Vote for Canada’s National Lichen!

 Images: Troy McMullin and Jason Hollinger

Let the vote begin! A group of scientists passionate about the importance of lichens in Canada is asking Canadians to vote on a proposed national species. Voters can choose from a list of seven candidates up until March 20 by visiting

The scientists make the case that lichens are diverse and ecologically important, with Canada having among the highest lichen biomass globally. Evocative names such as Horsehair Lichen, Elegant Sunburst Lichen, and Star-tipped Reindeer Lichen convey the diversity of these unique organisms— part fungi and part algae and/or cyanobacteria—that occupy important niches in the natural world.

 “There are more than 2,500 species of lichens in Canada, and with this vote, we want to promote greater recognition of this unique group of organisms,” says Dr. Troy McMullin, research scientist and lichenologist with the Canadian Museum of Nature, who is facilitating the project. “The environments where lichens are most abundant—the boreal forest and arctic-alpine—cover most of Canada’s large land mass.”

Lichens are among the first colonizers of bare rock and prevent erosion by stabilizing soil. Some fix atmospheric nitrogen for the soil and are the main source of food for caribou in winter months. They provide food, shelter, and camouflage for other animals, and have been used for traditional medicines and dyes. They are also useful biological indicators of air quality.

“Lichens serve as excellent indicators of air pollution,” notes McMullin. “Specific species can be considered as ‘canaries in the coalmine’ since they are sensitive to atmospheric pollutants. Other species are excellent indicators of ecological integrity as many species only occur in environments that have remained undisturbed for long periods of time, such as old-growth forests.” 

The seven lichens eligible for the vote met a number of criteria: being widespread in Canada and more common in Canada than in other countries, as well as for their ability to be recognized, their beauty, and their functions in nature. One or more scientists served as a champion for each lichen by providing a written description to make the case as a national species.

The initiative for a national lichen is part of a larger project McMullin has facilitated with lichen experts across the country to identify a proposed lichen species for each province and territory.

The voting form, which includes descriptions and photos of each lichen under consideration, can be found at

Brief summaries of the seven candidates (more detailed descriptions in the voting form):

Boreal Oakmoss Lichen (Evernia mesomorpha): common in virtually all forested environments across Canada, this conspicuous lichen hangs on the boles and branches of trees and is also common on wooden fence rails and posts. This species is tolerant of air pollution, so it commonly occurs in parks and woodlots near urban areas.

Common Freckle Pelt Lichen (Peltigera aphthosa): a large lichen that occurs across Canada, from coast to coast, and into the High Arctic. It blankets moss, soil, and low shrubs in exposed moist areas, but also tree bases and rocks in deeply shaded old-forest habitats. Nearly half of all known occurrences worldwide are in Canada.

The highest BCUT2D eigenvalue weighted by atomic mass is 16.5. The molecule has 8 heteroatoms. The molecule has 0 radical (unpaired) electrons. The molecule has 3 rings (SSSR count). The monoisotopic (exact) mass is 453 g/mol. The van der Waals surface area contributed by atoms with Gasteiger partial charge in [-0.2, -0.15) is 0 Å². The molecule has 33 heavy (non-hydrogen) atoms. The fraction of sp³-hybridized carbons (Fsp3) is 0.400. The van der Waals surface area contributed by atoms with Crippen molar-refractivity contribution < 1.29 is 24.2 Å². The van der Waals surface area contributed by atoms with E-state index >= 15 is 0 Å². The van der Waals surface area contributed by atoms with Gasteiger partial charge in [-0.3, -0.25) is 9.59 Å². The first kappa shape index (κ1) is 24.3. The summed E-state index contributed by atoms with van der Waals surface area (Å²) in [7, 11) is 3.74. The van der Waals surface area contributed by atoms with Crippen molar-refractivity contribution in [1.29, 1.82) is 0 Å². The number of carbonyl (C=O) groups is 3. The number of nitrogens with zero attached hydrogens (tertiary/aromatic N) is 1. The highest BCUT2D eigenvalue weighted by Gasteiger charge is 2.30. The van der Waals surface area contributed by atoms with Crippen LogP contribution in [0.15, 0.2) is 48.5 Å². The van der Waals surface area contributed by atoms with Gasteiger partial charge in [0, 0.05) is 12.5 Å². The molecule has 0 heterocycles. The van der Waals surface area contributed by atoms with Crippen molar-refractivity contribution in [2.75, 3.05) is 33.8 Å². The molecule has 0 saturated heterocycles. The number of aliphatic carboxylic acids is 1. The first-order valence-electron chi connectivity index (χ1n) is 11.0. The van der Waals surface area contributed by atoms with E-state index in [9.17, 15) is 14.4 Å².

Concentric Ring Lichen (Arctoparmelia centrifuga): a familiar sight on large boulders and rock outcrops in the Arctic and boreal regions of Canada, it is a closely attached, yellowish-green species that forms concentric rings. The abundance of the species and the comparative ease of culturing the fungal component from spores makes it a good candidate for a model species. It is distributed from the east to west coasts and throughout the Arctic.

Elegant Sunburst Lichen (Xanthoria elegans): a spectacular bright orange species that grows mostly on rocks and bones, but occasionally on soil and wood. It is most common on shoreline rocks throughout Canada and on bones and rocks in the Arctic. The presence of this species is used by hunters to locate nests and burrows.

Horsehair Lichen (Bryoria sp.): can be considered the defining lichen genus of the boreal forest, which in turn is the defining ecosystem of Canada as a whole. This lichen appears as intricate brown tresses festooning the branches of fir, spruce, and pine. Horsehair lichen was the basis of a crucial starvation food for some of Canada’s Indigenous peoples and remains an important forage item for flying squirrels, voles, caribou and, to varying degrees, ungulates as a group.

Star-tipped Reindeer Lichen (Cladonia stellaris): forms yellowish green, rounded, foam-like tufts that cover thousands of square kilometres of boreal woodland soil and also extend into the temperate parts of southern Canada. Abundant in every province and territory, this lichen is easily recognized because of the appearance of cauliflower-like heads. This lichen is a primary winter food for both wild and domesticated reindeer and caribou.

Yellow Map Lichen (Rhizocarpon geographicum): Widespread across Canada, it is readily recognizable and is closely associated with the Canadian Shield and mountain landscapes. It is one of the only crustose lichens (those that grow closely attached to their substrate) that most people know. Its common name is apt for a country with such a large geography and a history of cartography.

The scientists that nominated the lichens for the vote are: Alain Belliveau, Acadia University, Nova Scotia; Dr. Troy McMullin, and Dr. Irwin Brodo, Canadian Museum of Nature; Dr. Michele Piercey-Normore and Dr. Yolanda Wiersma, Memorial University, Newfoundland and Labrador; Dr. Teuvo Ahti, University of Helsinki, Finland; Trevor Goward, University of British Columbia, and Juliet Pendray, Victoria, British Columbia.